The Southern Delta Aquariids is a strong and fairly consistent meteor shower that takes place from July 12th to August 23rd. This year, peak activity occurs on July 29th and is predicted to reach a maximum Zenithal Hourly Rate (ZHR) of 16 meteors per hour. The stream is generally regarded as producing faint meteors, void of fireballs which move across the sky at slow to medium velocity. The shower is best seen from the tropics and southern hemisphere, upon where the radiant appears higher in the sky, compared to northern temperate latitudes.

The Southern Delta Aquariids is the brighter part of the Delta Aquariid meteor shower; the Northern Delta Aquariids being the weaker stream. The period of activity of the northern shower is similar to that of its southern partner - from July 15th to August 25th (peak: August 6th) - although it's ZHR is a paltry 4 meteors per hour.

Discovery and Parent Body

Lieutenant Colonel G. L. Tupman, a member of the Italian Meteoric Association made the first detailed recordings of Delta Aquariids meteors between July 27th and August 6th, 1870. The streams were then unidentified, but by plotting data from 65 meteors, he was to a reasonable degree of accuracy able to determine the general area of the radiant.

Between 1926 and 1933, New Zealander Ronald McIntosh improved the position of the radiant based on a greater number of observations. A few years later in 1938, Cuno Hoffmeister founder of Sonneberg Observatory, along with his German colleagues were able to first record the northern part of the stream. It was astronomer Mary Almond, in 1952, who finally confirmed the presence of the two separate radiants.

The parent body of the Southern Delta Aquariids is uncertain. However, comet 96P/Machholz or comet Machholz as it's often referred to is a possible candidate. This Jupiter family comet was discovered in 1986 by amateur astronomer Donald Machholz using just a pair of 130mm binoculars. It has an orbital period of 5.2 years.


The shower radiants are located in the faint zodiac constellation of Aquarius, which is positioned about 30 degrees to the south and southwest of the "Square of Pegasus". The southern radiant is just over 3 degrees west of star Skat (δ Aqr - mag. 3.3), with the northern radiant a further 14 degrees to the north. The brightest star in the surrounding sky is first magnitude Fomalhaut (α PsA - mag. 1.2) in the constellation Piscis Austrinus. Fomalhaut is positioned about 14 degrees south-southeast of the southern radiant.

Southern Delta Aquariids Radiant and Star Chart

Southern Delta Aquariids Radiant and Star Chart - pdf format

What to expect

The best time to observe the meteor shower is during the early hours of the morning and ideally from a dark site. At peak date on July 29th, 2013 the last quarter Moon will not significantly interfere. Observers in the southern hemisphere and tropics will get the better show; the radiant is higher in the sky from these latitudes. For those at northern temperate latitudes, the radiant appears low above the southern horizon and as a result few meteors will be seen heading southwards, unless they are fairly short and near to the radiant.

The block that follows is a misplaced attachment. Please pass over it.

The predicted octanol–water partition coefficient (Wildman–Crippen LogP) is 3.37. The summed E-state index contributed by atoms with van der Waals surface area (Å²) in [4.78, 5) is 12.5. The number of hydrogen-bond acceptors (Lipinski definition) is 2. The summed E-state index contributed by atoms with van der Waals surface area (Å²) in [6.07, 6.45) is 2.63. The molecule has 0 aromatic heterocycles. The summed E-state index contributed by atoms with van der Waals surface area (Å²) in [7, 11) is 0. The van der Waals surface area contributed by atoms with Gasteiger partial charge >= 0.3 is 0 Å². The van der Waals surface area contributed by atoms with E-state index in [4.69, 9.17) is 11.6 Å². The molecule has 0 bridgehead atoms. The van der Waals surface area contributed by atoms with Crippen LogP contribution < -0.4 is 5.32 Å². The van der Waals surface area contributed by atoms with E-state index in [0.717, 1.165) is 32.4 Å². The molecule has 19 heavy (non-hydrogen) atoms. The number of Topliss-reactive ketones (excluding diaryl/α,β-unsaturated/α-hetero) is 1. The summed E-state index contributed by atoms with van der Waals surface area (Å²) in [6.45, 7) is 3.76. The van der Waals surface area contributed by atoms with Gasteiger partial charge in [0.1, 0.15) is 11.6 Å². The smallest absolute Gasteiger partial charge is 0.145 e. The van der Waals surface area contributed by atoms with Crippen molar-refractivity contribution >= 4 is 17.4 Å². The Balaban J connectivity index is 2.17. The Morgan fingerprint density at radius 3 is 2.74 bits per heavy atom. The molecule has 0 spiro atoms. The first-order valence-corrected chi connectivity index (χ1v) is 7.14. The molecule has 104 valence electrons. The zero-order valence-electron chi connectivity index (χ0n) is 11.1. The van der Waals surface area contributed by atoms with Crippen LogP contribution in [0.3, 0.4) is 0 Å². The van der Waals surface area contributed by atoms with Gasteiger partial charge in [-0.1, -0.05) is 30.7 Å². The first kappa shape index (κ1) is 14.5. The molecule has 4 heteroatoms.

Although the meteors are often faint, a respectable 16 per hour may be seen at best. The meteors travel at a slow to medium velocity (41 km/s). As with all meteor showers the meteor trails often streak across the sky quite a distance from the actual radiant point, in many cases in excess of 30 degrees and therefore can effectively appear anywhere in the sky. It's therefore a good idea not to look directly at the radiant itself, but scan a large area of the sky around it.

Southern Delta Aquariids Data Table 2013

Meteor shower nameSouthern Delta Aquariids
Radiant constellationAquarius
ActivityJuly 12th -> August 23rd
Peak DateJuly 29th
RA (J2000)22hr 40m
DEC (J2000)-16d
Speed (km/s)41
ZHR 16
Parent bodyUncertain but possibly comet 96P/Machholz
NotesAlso referred to as the Southern Delta Aquarids meteor shower

Comet 96P/Machholz Data Table (at epoch February 17th, 1994)

ClassificationJupiter-family comet (NEO)
DiscovererDonald Machholz
Discovery dateMay 12th, 1986
Aphelion (AU)5.94321
Perihelion (AU)0.12378
Orbital period (years)5.28362
Last perihelion July 14th, 2012
Next perihelion October 26th, 2017
NotesAlso known as Comet Machholz or 96P/Machholz 1. Discovery made by amateur astronomer Donald Machholz using 130mm binoculars

Sky Highlights - May 2017

Mercury reaches greatest elongation west on May 17, 2017

Meteor Shower
Eta Aquariids meteor shower peaks on May 5th and 6th, 2017

The Planets
This Month's Guide

Algol Minima
Algol eclipse dates and times for May 2017

Northern Hemisphere
West:- Mars (mag. +1.6)
South:- Jupiter (mag. -2.4)
Southwest:- Jupiter
Southeast:- Saturn (mag. +0.2)
South:- Saturn
East:- Venus (mag. -4.7)

Southern Hemisphere
West:- Mars
North:- Jupiter
Northwest:- Jupiter
North:- Saturn
Northwest:- Saturn
East:- Venus, Mercury (mag. +2.5 to -0.3), Neptune (mag. +7.9)

Deep Sky
Naked eye / binoculars:-
Melotte 111 - Mel 111 - The Coma Star Cluster (Open Cluster)
Messier 44 - M44 - The Praesepe (Open Cluster)

Messier 67 - M67 - Open Cluster
Messier 51 - M51 - The Whirlpool Galaxy (Spiral Galaxy)
Messier 97 - M97 - The Owl Nebula (Planetary Nebula)
Messier 101 - M101 - The Pinwheel Galaxy (Spiral Galaxy)
Messier 65 – M65 – Spiral Galaxy
Messier 66 - M66 - Intermediate Spiral Galaxy
Messier 95 - M95 - Barred Spiral Galaxy
Messier 96 - M96 - Intermediate Spiral Galaxy
NGC 4244 - Spiral Galaxy
NGC 4565 - Needle Galaxy - Spiral Galaxy

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